Sunday, 30 March 2014

Sour....Sourer........Sourest.... Bilimbi Bonanza.

Just one tree and a million Bilimbi’s.  This amazing little fruit also known as tree sorrel, Irumban/Chemmeen Puli or Bimbul  grows in abundance in almost every backyard in this region. 
The lush evergreen tree sprouts tiny red flowers right on the trunk itself.
 And within a few weeks,  bunches of shiny bilimbis are visible. 
 You can use them as long as they are bright green and crunchy, but the minute they start yellowing, they turn mushy and inedible.   
And no, they cannot be refrigerated/ transported, their shelf-life is just a day.  So what can I do with so much of it?  I tried sun-drying the slices and they turned out nice. The sambar gets a perfect tang and I can do without the store-bought tamarind.


And I churn out  a few bottles of Bilimbi pickles.
 The aroma of home ground spices and the tart, crunchy bilimbis make a great combo in these pickles.
Varan-bhat and pickles any one?

Thursday, 13 March 2014

Moonlight and Music on the mountainside

If there is one thing that I miss from our city-life, is the choice of  Music concerts that we had.  What with Karnataka- Sangh’s Sunday morning musical feasts,  Pratha-swar at Ravindra Natya mandir, the numerous shows at Nehru centre – .....sigh...  So the other day I was just mentioning this fact to an acquaintance here and he promised to inform me about any concerts in the vicinity. Sure enough, he called up the other day to tell me about an all-night music program, at a place called Karikaan Parameshwari temple about 10 kms from Honavar.  I had never heard about this place so I took down the directions. He warned us about the steep road to the place and asked us to carry some warm clothes as it was an open-air concert from 7 pm to 7 am.

So Saturday night (the first Saturday after Magh Purnima) we decided to leave after our usual farm-chores and an early dinner. The ride on the almost empty NH-17 was a real pleasure. I had googled the place and got the precise distances, so we could spot the narrow road leading to Areangadi town quite easily. We had to travel about 6 kms and then we would see an arched entrance leading to the temple.  Most temples in this area have elaborate, brightly lit decorated arched entrances, so we almost missed this one- it was  a dull grey square entrance leading to what looked like a forest area, with a barely legible  name painted on it. This is when my Kannada reading skills come to my rescue. The whole area was deserted so I could gawk and decipher it laboriously. Yes –this is the place I stated to hubby who looked rather unconvinced – he expected some banner or some some indication of the Music program – but there was none. Are you sure you heard right .. is it really today?......  Aw come on – if not, let us enjoy a ride in the wilderness I replied.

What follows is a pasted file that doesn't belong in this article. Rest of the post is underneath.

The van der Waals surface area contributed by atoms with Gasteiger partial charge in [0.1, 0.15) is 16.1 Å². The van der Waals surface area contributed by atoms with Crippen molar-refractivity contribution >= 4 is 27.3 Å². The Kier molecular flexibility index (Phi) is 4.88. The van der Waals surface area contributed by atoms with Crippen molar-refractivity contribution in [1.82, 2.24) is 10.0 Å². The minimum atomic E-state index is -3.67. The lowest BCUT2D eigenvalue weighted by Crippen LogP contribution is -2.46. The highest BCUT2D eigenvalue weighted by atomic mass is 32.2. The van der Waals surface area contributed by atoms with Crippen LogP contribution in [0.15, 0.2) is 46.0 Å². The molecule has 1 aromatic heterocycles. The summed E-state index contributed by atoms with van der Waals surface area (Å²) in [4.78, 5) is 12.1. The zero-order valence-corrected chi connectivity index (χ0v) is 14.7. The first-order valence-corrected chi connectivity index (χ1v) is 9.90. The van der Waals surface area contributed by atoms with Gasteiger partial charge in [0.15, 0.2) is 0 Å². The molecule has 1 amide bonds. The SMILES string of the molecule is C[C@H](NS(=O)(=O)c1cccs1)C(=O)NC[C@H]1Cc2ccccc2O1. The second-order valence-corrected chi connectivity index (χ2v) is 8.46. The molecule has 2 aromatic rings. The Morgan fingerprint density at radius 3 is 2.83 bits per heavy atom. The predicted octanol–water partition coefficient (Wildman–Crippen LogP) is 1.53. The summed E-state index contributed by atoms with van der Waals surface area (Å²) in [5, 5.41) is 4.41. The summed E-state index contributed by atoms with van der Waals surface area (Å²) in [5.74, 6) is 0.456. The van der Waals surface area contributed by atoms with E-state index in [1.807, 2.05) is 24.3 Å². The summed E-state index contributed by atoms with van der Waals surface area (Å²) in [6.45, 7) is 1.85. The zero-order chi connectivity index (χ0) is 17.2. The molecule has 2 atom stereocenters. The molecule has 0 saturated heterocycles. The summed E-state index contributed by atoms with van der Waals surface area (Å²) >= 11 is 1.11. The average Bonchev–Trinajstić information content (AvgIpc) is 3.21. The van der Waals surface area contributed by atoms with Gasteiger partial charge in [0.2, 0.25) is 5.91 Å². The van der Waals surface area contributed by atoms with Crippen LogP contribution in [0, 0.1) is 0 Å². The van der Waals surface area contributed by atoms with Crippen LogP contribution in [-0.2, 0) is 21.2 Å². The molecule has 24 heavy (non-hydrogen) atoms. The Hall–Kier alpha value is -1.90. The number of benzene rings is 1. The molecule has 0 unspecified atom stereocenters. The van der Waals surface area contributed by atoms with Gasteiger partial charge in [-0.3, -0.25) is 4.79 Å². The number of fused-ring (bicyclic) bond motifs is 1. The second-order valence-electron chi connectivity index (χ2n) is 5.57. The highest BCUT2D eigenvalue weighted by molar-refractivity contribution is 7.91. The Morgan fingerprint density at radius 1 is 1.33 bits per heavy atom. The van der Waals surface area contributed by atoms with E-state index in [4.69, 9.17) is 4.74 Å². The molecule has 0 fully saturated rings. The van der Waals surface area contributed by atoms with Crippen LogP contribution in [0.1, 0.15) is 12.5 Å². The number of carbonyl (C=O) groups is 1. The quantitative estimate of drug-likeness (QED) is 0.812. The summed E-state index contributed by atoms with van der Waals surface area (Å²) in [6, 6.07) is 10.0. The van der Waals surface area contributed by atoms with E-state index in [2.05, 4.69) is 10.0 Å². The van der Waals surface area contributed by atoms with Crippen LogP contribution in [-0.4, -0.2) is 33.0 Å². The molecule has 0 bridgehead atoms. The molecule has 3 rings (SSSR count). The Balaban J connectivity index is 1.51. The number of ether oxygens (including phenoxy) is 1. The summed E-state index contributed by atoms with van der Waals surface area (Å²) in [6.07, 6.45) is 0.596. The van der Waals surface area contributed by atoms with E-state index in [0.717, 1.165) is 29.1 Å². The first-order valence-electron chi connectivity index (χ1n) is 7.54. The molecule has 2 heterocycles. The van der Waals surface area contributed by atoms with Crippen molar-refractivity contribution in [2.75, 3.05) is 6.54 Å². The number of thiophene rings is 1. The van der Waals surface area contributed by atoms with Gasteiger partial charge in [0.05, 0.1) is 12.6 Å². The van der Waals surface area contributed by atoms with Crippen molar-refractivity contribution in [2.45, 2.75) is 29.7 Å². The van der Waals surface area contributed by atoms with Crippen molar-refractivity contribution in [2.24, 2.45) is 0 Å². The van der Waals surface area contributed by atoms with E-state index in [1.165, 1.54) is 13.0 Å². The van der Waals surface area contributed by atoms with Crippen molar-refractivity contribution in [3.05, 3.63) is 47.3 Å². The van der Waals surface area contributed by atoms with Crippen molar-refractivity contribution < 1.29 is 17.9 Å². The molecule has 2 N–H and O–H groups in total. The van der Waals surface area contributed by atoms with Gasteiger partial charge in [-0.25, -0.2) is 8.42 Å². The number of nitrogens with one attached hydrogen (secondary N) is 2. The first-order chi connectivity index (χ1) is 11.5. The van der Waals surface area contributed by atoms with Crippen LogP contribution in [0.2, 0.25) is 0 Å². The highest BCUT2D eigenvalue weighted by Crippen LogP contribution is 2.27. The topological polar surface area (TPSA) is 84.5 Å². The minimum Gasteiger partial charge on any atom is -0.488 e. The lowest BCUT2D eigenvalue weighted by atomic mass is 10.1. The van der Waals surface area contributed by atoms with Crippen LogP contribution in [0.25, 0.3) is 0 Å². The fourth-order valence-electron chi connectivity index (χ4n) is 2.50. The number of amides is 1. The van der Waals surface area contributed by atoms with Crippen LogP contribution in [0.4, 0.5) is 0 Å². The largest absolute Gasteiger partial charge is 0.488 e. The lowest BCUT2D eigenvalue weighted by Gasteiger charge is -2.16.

So we set off onto the road which got increasingly narrower and steeper. Several hairpin bends later, not a soul in sight, in total darkness as the forest cover obscured the moonlight and even I started doubting whether I had got the name and the directions right. Temple names can be very confusing in this area. So, we continued up the road. Ocassionally the forest cover would open up, displaying a brilliant moonlit view of the valley.  Only 2 kms more I said peering at the speedometer – well 2 kms on a narrow gravelly road with steep haipin bends can seem pretty long when it is getting close to midnight.   But then, google maps are right most of the times (thank heavens) and indeed after 2 kms, we reached a clearing which appeared like a parking lot with scores of cars and 2 wheelers parked. We  walked out in the chill night air. The entrance to the temple was abuzz with people. The melodious strains of Raga Kafi kannada rose as we removed our footwear in the designated area and walked in.  The music seemed to be coming from the upper level, so we walked up the narrow flight of stairs onto what looked like a terrace. The musicians were seated on this, and in front, an amazing sight greeted our eyes. The audience was spread out on the rocky hillside all of them bundled up in shawls and sweaters. We picked our way carefully up the rocks and found a comfortable place and sat down. What a view!!!! The whole valley lay before us bathed in the moonlight, the musicians were weaving out their magic and the enthralled audience lay sprawled on the rocks. It was a night to remember.
We enjoyed every bit of the 2 hours that we spent there. It was tempting to stay on till morning to watch the dawn break over the landscape and listen to a few morning ragas, but morning at the farm is the busiest and we had to get back. 
A view of the temple during the day
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